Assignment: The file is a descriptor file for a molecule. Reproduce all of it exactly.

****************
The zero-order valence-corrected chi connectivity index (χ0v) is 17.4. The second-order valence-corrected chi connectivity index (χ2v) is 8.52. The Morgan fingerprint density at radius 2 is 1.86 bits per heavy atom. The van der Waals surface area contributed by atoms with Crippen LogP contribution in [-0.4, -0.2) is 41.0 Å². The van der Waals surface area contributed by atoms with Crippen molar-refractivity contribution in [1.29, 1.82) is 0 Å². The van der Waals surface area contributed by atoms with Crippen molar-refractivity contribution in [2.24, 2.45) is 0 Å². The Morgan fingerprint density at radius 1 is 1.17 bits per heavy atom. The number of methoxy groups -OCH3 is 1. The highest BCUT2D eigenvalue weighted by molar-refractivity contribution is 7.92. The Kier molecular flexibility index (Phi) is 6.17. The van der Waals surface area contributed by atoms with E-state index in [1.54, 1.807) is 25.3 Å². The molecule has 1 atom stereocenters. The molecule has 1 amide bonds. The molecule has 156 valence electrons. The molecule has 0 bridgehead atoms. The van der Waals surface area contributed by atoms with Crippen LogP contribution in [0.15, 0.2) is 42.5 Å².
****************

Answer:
The zero-order valence-corrected chi connectivity index (χ0v) is 17.4. The second-order valence-corrected chi connectivity index (χ2v) is 8.52. The Morgan fingerprint density at radius 2 is 1.86 bits per heavy atom. The van der Waals surface area contributed by atoms with Crippen LogP contribution in [-0.4, -0.2) is 41.0 Å². The van der Waals surface area contributed by atoms with Crippen molar-refractivity contribution in [1.29, 1.82) is 0 Å². The van der Waals surface area contributed by atoms with Crippen molar-refractivity contribution in [2.24, 2.45) is 0 Å². The Morgan fingerprint density at radius 1 is 1.17 bits per heavy atom. The number of methoxy groups -OCH3 is 1. The highest BCUT2D eigenvalue weighted by molar-refractivity contribution is 7.92. The Kier molecular flexibility index (Phi) is 6.17. The van der Waals surface area contributed by atoms with E-state index in [1.54, 1.807) is 25.3 Å². The molecule has 1 atom stereocenters. The molecule has 1 amide bonds. The molecule has 156 valence electrons. The molecule has 0 bridgehead atoms. The van der Waals surface area contributed by atoms with Crippen LogP contribution in [0.15, 0.2) is 42.5 Å².